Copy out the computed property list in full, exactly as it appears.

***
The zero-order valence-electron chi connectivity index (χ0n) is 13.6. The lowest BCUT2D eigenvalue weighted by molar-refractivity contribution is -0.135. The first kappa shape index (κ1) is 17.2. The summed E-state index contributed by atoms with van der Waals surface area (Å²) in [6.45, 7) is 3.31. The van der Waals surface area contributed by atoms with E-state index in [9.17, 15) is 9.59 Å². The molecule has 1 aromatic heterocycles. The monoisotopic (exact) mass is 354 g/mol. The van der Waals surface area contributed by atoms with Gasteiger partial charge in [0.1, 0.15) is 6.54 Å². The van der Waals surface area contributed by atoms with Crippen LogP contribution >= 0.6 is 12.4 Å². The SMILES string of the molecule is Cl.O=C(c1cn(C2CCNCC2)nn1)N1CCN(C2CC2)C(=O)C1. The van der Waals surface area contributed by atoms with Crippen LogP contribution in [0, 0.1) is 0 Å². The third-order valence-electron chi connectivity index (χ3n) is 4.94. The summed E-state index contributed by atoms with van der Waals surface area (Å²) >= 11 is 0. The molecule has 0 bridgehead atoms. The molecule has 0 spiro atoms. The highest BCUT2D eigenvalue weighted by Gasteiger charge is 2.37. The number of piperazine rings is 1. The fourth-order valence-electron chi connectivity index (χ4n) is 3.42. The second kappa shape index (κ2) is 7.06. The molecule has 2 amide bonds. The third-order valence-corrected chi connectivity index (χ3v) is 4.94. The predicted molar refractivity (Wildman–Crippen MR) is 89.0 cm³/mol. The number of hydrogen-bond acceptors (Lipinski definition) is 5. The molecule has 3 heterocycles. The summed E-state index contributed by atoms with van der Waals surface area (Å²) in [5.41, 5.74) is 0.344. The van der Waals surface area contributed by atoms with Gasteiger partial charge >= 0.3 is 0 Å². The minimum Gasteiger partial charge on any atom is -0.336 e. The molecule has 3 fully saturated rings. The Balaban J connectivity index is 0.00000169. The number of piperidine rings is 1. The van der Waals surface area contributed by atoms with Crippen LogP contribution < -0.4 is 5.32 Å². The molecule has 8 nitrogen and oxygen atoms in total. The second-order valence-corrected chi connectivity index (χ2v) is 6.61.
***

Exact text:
The zero-order valence-electron chi connectivity index (χ0n) is 13.6. The lowest BCUT2D eigenvalue weighted by molar-refractivity contribution is -0.135. The first kappa shape index (κ1) is 17.2. The summed E-state index contributed by atoms with van der Waals surface area (Å²) in [6.45, 7) is 3.31. The van der Waals surface area contributed by atoms with E-state index in [9.17, 15) is 9.59 Å². The molecule has 1 aromatic heterocycles. The monoisotopic (exact) mass is 354 g/mol. The van der Waals surface area contributed by atoms with Gasteiger partial charge in [0.1, 0.15) is 6.54 Å². The van der Waals surface area contributed by atoms with Crippen LogP contribution >= 0.6 is 12.4 Å². The SMILES string of the molecule is Cl.O=C(c1cn(C2CCNCC2)nn1)N1CCN(C2CC2)C(=O)C1. The van der Waals surface area contributed by atoms with Crippen LogP contribution in [0, 0.1) is 0 Å². The third-order valence-electron chi connectivity index (χ3n) is 4.94. The summed E-state index contributed by atoms with van der Waals surface area (Å²) >= 11 is 0. The molecule has 0 bridgehead atoms. The molecule has 0 spiro atoms. The highest BCUT2D eigenvalue weighted by Gasteiger charge is 2.37. The number of piperazine rings is 1. The fourth-order valence-electron chi connectivity index (χ4n) is 3.42. The second kappa shape index (κ2) is 7.06. The molecule has 2 amide bonds. The third-order valence-corrected chi connectivity index (χ3v) is 4.94. The predicted molar refractivity (Wildman–Crippen MR) is 89.0 cm³/mol. The number of hydrogen-bond acceptors (Lipinski definition) is 5. The molecule has 3 heterocycles. The summed E-state index contributed by atoms with van der Waals surface area (Å²) in [5.41, 5.74) is 0.344. The van der Waals surface area contributed by atoms with Gasteiger partial charge >= 0.3 is 0 Å². The minimum Gasteiger partial charge on any atom is -0.336 e. The molecule has 3 fully saturated rings. The Balaban J connectivity index is 0.00000169. The number of piperidine rings is 1. The van der Waals surface area contributed by atoms with Crippen LogP contribution < -0.4 is 5.32 Å². The molecule has 8 nitrogen and oxygen atoms in total. The second-order valence-corrected chi connectivity index (χ2v) is 6.61.